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"How to Synthesize Algorithms"

Article provided by:Gateway2RussiaGateway2Russia

2 April 2004
"How to Synthesize Algorithms"

7Last year, one of the most conservative and important organizations in science and technology, the Russian Academy of Sciences, founded its own innovation agency, which testified to a significant rally in Russian innovation. The equally sluggish Industry, Science and Technology Ministry held the first federal innovation project competition. Eleven subject areas have been chosen, and the Finance Ministry has allocated $40 million to the endeavor. The Industry, Science and Technology Ministry itself is undergoing structural reform, and a Department of Innovation Development, headed by well-known specialist Boris Simonov, has finally been created within the ministry.

Though the plan to develop the venture industry the ministry came up with more than a year ago has never been approved, setting up venture capital funds has come into fashion in Russia. While not a single fund existed in 2002, three appeared on the Russian market just last year. In June, Alfa Group announced it was setting up a venture fund, Russian Technology, with $20 million in capital, a significant amount for Russia. The Tekhsnabexport Concern, the largest supplier of enriched uranium on the world market with close ties to the Nuclear Power Ministry, created the $10 million Venture Investment Fund on a share basis with the Industry, Science and Technology Ministry.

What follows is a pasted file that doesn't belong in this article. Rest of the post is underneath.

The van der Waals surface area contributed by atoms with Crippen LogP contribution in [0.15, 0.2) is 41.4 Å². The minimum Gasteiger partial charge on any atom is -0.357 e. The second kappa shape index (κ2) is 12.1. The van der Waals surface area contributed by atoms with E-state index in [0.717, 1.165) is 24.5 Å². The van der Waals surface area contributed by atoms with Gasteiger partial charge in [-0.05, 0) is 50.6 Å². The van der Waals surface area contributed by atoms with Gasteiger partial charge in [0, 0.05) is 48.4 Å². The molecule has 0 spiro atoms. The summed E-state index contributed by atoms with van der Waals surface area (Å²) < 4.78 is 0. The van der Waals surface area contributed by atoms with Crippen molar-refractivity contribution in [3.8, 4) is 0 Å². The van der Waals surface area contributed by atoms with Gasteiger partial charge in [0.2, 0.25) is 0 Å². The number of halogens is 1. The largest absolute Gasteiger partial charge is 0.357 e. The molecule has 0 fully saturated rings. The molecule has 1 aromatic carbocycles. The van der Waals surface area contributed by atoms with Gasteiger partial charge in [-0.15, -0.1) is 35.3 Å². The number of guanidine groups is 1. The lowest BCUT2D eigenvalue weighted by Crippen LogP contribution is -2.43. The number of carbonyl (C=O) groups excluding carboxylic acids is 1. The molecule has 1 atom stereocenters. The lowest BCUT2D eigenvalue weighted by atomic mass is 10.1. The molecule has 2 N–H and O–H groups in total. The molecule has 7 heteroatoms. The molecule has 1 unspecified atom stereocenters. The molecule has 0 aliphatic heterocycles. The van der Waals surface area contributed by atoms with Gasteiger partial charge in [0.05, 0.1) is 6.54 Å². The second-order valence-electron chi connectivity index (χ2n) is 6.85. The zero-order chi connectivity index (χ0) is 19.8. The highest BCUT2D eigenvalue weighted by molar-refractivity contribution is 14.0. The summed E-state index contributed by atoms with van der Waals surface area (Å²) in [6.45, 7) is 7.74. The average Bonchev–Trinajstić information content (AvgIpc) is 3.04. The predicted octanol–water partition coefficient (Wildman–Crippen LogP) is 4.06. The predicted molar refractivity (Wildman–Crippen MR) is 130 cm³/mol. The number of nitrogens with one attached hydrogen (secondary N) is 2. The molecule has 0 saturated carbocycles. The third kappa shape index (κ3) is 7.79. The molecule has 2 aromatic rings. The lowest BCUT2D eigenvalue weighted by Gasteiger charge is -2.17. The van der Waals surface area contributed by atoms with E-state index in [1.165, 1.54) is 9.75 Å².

Western investors also became more active last year. Last May, Intel Capital, the venture division of the major IT manufacturer, opened an office in Moscow. Delegations from numerous investment funds came to Russia. Three forums on promoting Russian high-tech were held in the United States in six months.

Russian big business is trying to work with science and technology directly, bypassing the venture approach. Late last year, the Russian Academy of Sciences and Norilsk Nickel, one of Russia’s largest producers of nonferrous metals, signed the Program for Research and Development of Hydrogen Fuel Cells, which will last 10 years and cost $40 million. Meanwhile, Yukos opened an industry institute that was the talk of the academic community due to its state-of-the-art equipment and salaries for star scientists comparable to those in the West.

As venture funds appear and corporate R&D increases across a variety of industries from oil to agriculture, finding a national model for managing technological progress becomes an increasingly important issue. There are models of every description out there, ranging from the ultraliberal Anglo-Saxon approach that favors venture funds to the “étatist” model that favors administration by state and big capital and huge breakthrough projects on a national scale.

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